From the Executive Summary: "Deadly mass shootings are a pressing concern among Americans. Nevertheless, reliable information on the extent and nature of such incidents is often lacking, which may undermine the effectiveness of any 'evidence-based' policy efforts aimed at combating such events. Under NIJ's [National Institute of Justice's] long-standing program of research related to firearms violence and prevention, and the 'knowledge building' area within the program, the purpose of the study was to compile a database to better understand a broad array of deadly mass shootings in America over the past four decades. Specifically, our database was created to assess features and trends in all deadly mass shootings in America between 1980 and 2018. In these data, mass shootings encompass 'all incidents with four or more gunshot fatalities, not including the shooter, within 24 hours'. [...] Our effort to be more inclusive allows for the examination of not only the characteristics of deadly mass shootings that occur in public, but to also examine how similar (or not) these incidents are to deadly mass shootings that take place in other contexts. In all, our database contains information on 720 incidents that occurred in both public and private spaces between 1980 and 2018. Consistent with prior research, we used open-source data (e.g., media reports, official police and court records) to code each deadly mass shooting incident according to a host of characteristics."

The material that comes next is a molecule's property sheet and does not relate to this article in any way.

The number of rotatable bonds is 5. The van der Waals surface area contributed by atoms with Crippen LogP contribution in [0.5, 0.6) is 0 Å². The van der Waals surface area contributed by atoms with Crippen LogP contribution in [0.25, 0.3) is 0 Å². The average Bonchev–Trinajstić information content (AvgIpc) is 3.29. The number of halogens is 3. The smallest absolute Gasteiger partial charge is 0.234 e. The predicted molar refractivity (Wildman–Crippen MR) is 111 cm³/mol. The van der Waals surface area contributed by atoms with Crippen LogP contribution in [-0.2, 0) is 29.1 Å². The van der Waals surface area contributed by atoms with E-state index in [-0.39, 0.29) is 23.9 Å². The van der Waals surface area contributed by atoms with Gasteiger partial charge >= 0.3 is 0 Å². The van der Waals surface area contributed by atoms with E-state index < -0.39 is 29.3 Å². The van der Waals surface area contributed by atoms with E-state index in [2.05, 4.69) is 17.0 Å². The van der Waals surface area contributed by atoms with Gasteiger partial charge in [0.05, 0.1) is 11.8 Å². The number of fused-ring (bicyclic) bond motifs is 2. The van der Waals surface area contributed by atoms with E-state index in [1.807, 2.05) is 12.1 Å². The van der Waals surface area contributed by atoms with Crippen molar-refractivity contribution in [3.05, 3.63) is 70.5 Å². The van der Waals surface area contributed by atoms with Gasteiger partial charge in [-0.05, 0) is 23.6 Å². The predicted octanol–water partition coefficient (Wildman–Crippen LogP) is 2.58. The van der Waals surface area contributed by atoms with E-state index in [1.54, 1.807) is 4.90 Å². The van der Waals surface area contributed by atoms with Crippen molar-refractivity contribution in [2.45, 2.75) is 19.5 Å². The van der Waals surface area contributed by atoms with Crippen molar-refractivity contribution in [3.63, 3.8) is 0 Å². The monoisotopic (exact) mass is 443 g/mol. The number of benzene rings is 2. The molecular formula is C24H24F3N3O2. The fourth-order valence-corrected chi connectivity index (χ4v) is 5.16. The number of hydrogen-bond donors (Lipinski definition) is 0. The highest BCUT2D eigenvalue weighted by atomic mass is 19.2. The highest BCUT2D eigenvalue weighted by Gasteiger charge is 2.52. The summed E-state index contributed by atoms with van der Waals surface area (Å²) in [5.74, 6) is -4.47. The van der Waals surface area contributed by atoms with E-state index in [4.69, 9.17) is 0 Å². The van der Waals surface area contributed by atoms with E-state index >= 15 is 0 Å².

National Criminal Justice Reference Service Document Number 305090
Office of Justice Programs: https://www.ojp.gov/